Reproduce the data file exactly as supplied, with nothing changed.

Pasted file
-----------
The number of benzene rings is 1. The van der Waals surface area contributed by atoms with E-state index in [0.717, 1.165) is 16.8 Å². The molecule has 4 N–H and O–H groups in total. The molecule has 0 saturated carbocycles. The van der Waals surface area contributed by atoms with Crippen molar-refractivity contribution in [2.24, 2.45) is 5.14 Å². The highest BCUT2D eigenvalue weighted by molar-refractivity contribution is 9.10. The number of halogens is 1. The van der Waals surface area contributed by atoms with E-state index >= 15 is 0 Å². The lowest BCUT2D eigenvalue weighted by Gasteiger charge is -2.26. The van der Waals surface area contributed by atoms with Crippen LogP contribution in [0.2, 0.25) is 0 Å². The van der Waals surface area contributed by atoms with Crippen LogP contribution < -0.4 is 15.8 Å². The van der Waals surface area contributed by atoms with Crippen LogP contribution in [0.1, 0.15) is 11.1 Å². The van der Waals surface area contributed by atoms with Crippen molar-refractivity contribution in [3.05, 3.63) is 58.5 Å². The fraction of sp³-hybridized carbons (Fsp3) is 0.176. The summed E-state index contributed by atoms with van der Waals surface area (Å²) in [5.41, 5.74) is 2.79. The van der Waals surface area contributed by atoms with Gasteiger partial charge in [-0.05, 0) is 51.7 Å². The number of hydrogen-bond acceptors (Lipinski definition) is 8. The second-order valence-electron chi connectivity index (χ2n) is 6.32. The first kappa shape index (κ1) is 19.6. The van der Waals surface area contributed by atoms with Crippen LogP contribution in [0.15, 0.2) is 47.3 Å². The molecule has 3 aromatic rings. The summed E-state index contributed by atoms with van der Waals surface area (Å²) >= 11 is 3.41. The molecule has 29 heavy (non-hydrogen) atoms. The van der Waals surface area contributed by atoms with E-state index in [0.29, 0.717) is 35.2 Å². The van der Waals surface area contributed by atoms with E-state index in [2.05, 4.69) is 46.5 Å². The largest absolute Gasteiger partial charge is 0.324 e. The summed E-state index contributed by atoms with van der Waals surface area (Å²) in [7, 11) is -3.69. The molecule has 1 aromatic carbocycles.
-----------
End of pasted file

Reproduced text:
The number of benzene rings is 1. The van der Waals surface area contributed by atoms with E-state index in [0.717, 1.165) is 16.8 Å². The molecule has 4 N–H and O–H groups in total. The molecule has 0 saturated carbocycles. The van der Waals surface area contributed by atoms with Crippen molar-refractivity contribution in [2.24, 2.45) is 5.14 Å². The highest BCUT2D eigenvalue weighted by molar-refractivity contribution is 9.10. The number of halogens is 1. The van der Waals surface area contributed by atoms with E-state index >= 15 is 0 Å². The lowest BCUT2D eigenvalue weighted by Gasteiger charge is -2.26. The van der Waals surface area contributed by atoms with Crippen LogP contribution in [0.2, 0.25) is 0 Å². The van der Waals surface area contributed by atoms with Crippen LogP contribution < -0.4 is 15.8 Å². The van der Waals surface area contributed by atoms with Crippen LogP contribution in [0.1, 0.15) is 11.1 Å². The van der Waals surface area contributed by atoms with Crippen molar-refractivity contribution in [3.05, 3.63) is 58.5 Å². The fraction of sp³-hybridized carbons (Fsp3) is 0.176. The summed E-state index contributed by atoms with van der Waals surface area (Å²) in [5.41, 5.74) is 2.79. The van der Waals surface area contributed by atoms with Gasteiger partial charge in [-0.05, 0) is 51.7 Å². The number of hydrogen-bond acceptors (Lipinski definition) is 8. The second-order valence-electron chi connectivity index (χ2n) is 6.32. The first kappa shape index (κ1) is 19.6. The van der Waals surface area contributed by atoms with Crippen LogP contribution in [0.15, 0.2) is 47.3 Å². The molecule has 3 aromatic rings. The summed E-state index contributed by atoms with van der Waals surface area (Å²) >= 11 is 3.41. The molecule has 29 heavy (non-hydrogen) atoms. The van der Waals surface area contributed by atoms with E-state index in [0.29, 0.717) is 35.2 Å². The van der Waals surface area contributed by atoms with E-state index in [2.05, 4.69) is 46.5 Å². The largest absolute Gasteiger partial charge is 0.324 e. The summed E-state index contributed by atoms with van der Waals surface area (Å²) in [7, 11) is -3.69. The molecule has 1 aromatic carbocycles.